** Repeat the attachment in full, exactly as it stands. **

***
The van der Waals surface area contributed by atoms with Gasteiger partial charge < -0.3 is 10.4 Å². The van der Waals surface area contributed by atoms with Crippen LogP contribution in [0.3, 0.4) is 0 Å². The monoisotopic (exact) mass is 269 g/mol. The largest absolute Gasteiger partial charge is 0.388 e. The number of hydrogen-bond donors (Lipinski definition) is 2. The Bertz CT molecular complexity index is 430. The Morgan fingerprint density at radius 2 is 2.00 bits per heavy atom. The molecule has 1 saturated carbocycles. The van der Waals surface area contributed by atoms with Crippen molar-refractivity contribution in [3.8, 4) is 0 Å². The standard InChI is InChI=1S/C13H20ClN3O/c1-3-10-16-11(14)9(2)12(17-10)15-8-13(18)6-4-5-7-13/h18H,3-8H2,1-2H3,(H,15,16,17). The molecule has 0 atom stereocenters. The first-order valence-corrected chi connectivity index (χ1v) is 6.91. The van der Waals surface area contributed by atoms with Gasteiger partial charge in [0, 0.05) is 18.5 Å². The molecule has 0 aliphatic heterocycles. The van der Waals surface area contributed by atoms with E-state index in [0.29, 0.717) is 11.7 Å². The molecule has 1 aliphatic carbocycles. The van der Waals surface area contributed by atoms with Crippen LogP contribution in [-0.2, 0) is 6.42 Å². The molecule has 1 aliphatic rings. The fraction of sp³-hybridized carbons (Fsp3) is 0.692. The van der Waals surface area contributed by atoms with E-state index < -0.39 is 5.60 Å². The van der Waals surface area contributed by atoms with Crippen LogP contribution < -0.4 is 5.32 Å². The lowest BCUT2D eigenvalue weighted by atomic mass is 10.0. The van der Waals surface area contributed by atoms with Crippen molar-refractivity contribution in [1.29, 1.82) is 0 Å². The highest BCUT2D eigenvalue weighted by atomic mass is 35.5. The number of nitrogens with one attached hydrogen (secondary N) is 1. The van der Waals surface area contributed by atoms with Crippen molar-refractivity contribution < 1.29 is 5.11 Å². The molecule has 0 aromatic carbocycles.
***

The van der Waals surface area contributed by atoms with Gasteiger partial charge < -0.3 is 10.4 Å². The van der Waals surface area contributed by atoms with Crippen LogP contribution in [0.3, 0.4) is 0 Å². The monoisotopic (exact) mass is 269 g/mol. The largest absolute Gasteiger partial charge is 0.388 e. The number of hydrogen-bond donors (Lipinski definition) is 2. The Bertz CT molecular complexity index is 430. The Morgan fingerprint density at radius 2 is 2.00 bits per heavy atom. The molecule has 1 saturated carbocycles. The van der Waals surface area contributed by atoms with Crippen molar-refractivity contribution in [3.8, 4) is 0 Å². The standard InChI is InChI=1S/C13H20ClN3O/c1-3-10-16-11(14)9(2)12(17-10)15-8-13(18)6-4-5-7-13/h18H,3-8H2,1-2H3,(H,15,16,17). The molecule has 0 atom stereocenters. The first-order valence-corrected chi connectivity index (χ1v) is 6.91. The van der Waals surface area contributed by atoms with Gasteiger partial charge in [0, 0.05) is 18.5 Å². The molecule has 0 aliphatic heterocycles. The van der Waals surface area contributed by atoms with E-state index in [0.29, 0.717) is 11.7 Å². The molecule has 1 aliphatic carbocycles. The van der Waals surface area contributed by atoms with Crippen LogP contribution in [-0.2, 0) is 6.42 Å². The molecule has 1 aliphatic rings. The fraction of sp³-hybridized carbons (Fsp3) is 0.692. The van der Waals surface area contributed by atoms with E-state index < -0.39 is 5.60 Å². The van der Waals surface area contributed by atoms with Crippen LogP contribution < -0.4 is 5.32 Å². The lowest BCUT2D eigenvalue weighted by atomic mass is 10.0. The van der Waals surface area contributed by atoms with Crippen molar-refractivity contribution in [1.29, 1.82) is 0 Å². The highest BCUT2D eigenvalue weighted by atomic mass is 35.5. The number of nitrogens with one attached hydrogen (secondary N) is 1. The van der Waals surface area contributed by atoms with Crippen molar-refractivity contribution < 1.29 is 5.11 Å². The molecule has 0 aromatic carbocycles.